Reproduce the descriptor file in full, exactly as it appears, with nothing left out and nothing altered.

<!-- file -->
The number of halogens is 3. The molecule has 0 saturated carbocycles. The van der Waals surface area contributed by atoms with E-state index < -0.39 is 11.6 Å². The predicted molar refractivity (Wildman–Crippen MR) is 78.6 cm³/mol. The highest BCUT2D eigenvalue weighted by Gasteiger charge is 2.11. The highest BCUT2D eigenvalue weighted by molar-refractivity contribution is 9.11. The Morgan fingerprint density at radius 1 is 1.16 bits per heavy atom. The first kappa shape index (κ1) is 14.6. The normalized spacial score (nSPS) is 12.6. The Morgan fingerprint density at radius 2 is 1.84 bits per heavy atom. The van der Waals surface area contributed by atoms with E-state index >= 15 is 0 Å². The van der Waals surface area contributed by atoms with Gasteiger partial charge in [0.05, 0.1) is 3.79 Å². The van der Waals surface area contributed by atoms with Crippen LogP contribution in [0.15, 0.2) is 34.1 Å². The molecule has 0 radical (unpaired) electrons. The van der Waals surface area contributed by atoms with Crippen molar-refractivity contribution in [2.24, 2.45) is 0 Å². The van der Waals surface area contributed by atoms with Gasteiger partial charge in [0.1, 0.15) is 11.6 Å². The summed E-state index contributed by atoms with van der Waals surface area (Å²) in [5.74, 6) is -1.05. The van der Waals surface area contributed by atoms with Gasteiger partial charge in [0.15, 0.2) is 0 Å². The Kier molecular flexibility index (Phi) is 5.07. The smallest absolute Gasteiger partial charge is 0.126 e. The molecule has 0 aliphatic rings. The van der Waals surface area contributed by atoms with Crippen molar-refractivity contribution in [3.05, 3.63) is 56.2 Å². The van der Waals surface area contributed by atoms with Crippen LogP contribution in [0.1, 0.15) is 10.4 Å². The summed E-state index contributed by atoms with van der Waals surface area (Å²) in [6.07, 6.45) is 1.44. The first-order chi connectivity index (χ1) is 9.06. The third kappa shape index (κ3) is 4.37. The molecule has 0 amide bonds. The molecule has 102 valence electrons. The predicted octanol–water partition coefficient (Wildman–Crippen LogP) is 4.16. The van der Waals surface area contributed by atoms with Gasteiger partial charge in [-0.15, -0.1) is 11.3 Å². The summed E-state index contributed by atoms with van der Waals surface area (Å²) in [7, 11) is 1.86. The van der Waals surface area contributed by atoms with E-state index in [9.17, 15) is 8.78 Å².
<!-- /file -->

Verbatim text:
The number of halogens is 3. The molecule has 0 saturated carbocycles. The van der Waals surface area contributed by atoms with E-state index < -0.39 is 11.6 Å². The predicted molar refractivity (Wildman–Crippen MR) is 78.6 cm³/mol. The highest BCUT2D eigenvalue weighted by Gasteiger charge is 2.11. The highest BCUT2D eigenvalue weighted by molar-refractivity contribution is 9.11. The Morgan fingerprint density at radius 1 is 1.16 bits per heavy atom. The first kappa shape index (κ1) is 14.6. The normalized spacial score (nSPS) is 12.6. The Morgan fingerprint density at radius 2 is 1.84 bits per heavy atom. The van der Waals surface area contributed by atoms with E-state index >= 15 is 0 Å². The van der Waals surface area contributed by atoms with Gasteiger partial charge in [0.05, 0.1) is 3.79 Å². The van der Waals surface area contributed by atoms with Crippen LogP contribution in [0.15, 0.2) is 34.1 Å². The molecule has 0 radical (unpaired) electrons. The van der Waals surface area contributed by atoms with Crippen molar-refractivity contribution in [2.24, 2.45) is 0 Å². The van der Waals surface area contributed by atoms with Gasteiger partial charge in [0.1, 0.15) is 11.6 Å². The summed E-state index contributed by atoms with van der Waals surface area (Å²) in [5.74, 6) is -1.05. The van der Waals surface area contributed by atoms with Gasteiger partial charge in [0.15, 0.2) is 0 Å². The Kier molecular flexibility index (Phi) is 5.07. The smallest absolute Gasteiger partial charge is 0.126 e. The molecule has 0 aliphatic rings. The van der Waals surface area contributed by atoms with Crippen molar-refractivity contribution in [3.05, 3.63) is 56.2 Å². The van der Waals surface area contributed by atoms with Crippen LogP contribution in [0.1, 0.15) is 10.4 Å². The summed E-state index contributed by atoms with van der Waals surface area (Å²) in [6.07, 6.45) is 1.44. The first-order chi connectivity index (χ1) is 9.06. The third kappa shape index (κ3) is 4.37. The molecule has 0 amide bonds. The molecule has 102 valence electrons. The predicted octanol–water partition coefficient (Wildman–Crippen LogP) is 4.16. The van der Waals surface area contributed by atoms with Gasteiger partial charge in [-0.15, -0.1) is 11.3 Å². The summed E-state index contributed by atoms with van der Waals surface area (Å²) in [7, 11) is 1.86. The van der Waals surface area contributed by atoms with E-state index in [9.17, 15) is 8.78 Å².